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Database of Abstracts of Reviews of Effects (DARE): Quality-assessed Reviews [Internet]. York (UK): Centre for Reviews and Dissemination (UK); 1995-.

Database of Abstracts of Reviews of Effects (DARE): Quality-assessed Reviews [Internet].

Neurokinin-1 receptor antagonists for chemotherapy-induced nausea and vomiting: a systematic review

LV dos Santos, FH Souza, AT Brunetto, AD Sasse, and JP da Silveira Nogueira Lima.

Review published: 2012.

Link to full article: [Journal publisher]

CRD summary

This review found that neurokinin-1 receptor antagonists improved the control of chemotherapy-induced nausea and vomiting, but that they may increase infection rates. This was a well-conducted review with a large number of trials and patients; the results and authors' conclusions are likely to be reliable.

Authors' objectives

To evaluate the efficacy and safety of neurokinin-1 receptor antagonists in preventing chemotherapy-induced nausea and vomiting.

Searching

MEDLINE, EMBASE, Cochrane Central Register of Controlled Trials (CENTRAL) and LILACS were searched, generally up to September 2010, with no language restrictions; search terms were reported. Relevant conference proceedings were searched from 1998 to 2010, as were reference lists of all identified trials and reviews.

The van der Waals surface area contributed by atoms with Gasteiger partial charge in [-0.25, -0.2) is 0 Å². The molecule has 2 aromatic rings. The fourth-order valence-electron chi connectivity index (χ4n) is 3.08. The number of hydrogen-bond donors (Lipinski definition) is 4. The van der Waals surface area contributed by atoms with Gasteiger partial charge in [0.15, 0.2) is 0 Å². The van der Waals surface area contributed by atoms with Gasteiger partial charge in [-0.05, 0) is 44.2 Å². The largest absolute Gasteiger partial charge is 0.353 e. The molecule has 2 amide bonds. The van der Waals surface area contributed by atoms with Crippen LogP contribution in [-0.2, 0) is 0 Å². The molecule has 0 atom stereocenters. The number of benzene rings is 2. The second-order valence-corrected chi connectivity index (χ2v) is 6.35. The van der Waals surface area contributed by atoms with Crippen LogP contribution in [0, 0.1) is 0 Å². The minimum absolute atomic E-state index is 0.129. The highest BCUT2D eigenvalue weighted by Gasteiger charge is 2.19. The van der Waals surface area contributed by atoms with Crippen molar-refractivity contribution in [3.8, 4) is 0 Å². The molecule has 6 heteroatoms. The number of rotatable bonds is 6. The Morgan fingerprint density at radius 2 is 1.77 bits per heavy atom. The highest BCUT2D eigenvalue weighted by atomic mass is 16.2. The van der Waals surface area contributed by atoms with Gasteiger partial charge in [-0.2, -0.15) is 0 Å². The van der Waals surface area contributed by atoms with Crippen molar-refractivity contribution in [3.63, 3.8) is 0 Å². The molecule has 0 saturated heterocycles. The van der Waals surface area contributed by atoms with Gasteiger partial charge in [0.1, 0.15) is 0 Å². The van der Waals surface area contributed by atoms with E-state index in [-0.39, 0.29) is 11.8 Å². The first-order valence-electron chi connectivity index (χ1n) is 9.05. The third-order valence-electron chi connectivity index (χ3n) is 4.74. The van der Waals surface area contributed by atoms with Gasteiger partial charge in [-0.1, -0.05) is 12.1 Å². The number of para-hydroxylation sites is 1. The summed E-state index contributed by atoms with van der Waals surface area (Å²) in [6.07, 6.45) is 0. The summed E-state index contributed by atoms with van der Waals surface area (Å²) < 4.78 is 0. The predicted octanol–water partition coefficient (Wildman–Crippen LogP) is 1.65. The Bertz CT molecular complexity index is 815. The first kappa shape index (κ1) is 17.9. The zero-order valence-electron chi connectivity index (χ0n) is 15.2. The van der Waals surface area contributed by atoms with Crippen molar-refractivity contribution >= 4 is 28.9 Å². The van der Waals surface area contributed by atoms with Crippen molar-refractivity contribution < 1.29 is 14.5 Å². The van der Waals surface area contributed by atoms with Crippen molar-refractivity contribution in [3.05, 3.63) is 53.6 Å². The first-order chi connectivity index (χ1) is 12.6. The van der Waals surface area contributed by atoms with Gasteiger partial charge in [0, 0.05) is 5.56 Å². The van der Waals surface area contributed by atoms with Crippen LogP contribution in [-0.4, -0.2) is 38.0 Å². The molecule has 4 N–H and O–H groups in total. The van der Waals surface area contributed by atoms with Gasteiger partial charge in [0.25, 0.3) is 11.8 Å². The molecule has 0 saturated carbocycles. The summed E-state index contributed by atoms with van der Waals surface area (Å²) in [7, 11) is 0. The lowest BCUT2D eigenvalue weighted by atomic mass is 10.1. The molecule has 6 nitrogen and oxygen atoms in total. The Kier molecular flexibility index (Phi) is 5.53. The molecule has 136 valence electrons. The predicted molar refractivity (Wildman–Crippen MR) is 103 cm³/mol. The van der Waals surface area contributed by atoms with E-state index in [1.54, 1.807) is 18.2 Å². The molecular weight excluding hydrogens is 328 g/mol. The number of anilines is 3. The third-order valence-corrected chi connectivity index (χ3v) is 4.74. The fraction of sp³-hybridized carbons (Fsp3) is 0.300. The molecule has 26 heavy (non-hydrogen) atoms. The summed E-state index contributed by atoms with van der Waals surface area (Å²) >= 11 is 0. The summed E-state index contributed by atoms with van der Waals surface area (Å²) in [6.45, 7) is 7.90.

Study selection

Randomised controlled trials that involved the addition of an neurokinin-1 receptor antagonist to standard antiemetic therapy (dexamethasone with a the 5-hydroxytryptamine-3 antagonist) for the prevention of chemotherapy-induced nausea and vomiting were eligible for inclusion. Trials had to use adequate dual-therapy antiemetic therapy in the control group and report outcomes that could be pooled in a meta-analysis.

The primary outcome was the proportion of patients who achieved a complete response during the overall period of assessment (defined as absence of vomiting or retching and absence of need for rescue antiemetic drugs). Secondary outcomes included complete patient response during the acute phase (0 to 24 hours after chemotherapy) and delayed phase (24 to 120 hours), and adverse events.

In the included trials, the neurokinin-1 receptor antagonists used were aprepitant, casopitant and ezlopitant. Other drugs used were dexamethasone, granisetron and ondansetron. Most trials used chemotherapy with high emetogenic potential; three trials had moderate emetogenic potential. Included trials were published from 1999 to 2010.

Two reviewers independently performed the study selection, with disagreements resolved by consensus.

Assessment of study quality

Trial quality was assessed for randomisation, allocation concealment, blinding, description of drop-outs, sample size calculation, use of intention-to-treat analysis and funding source.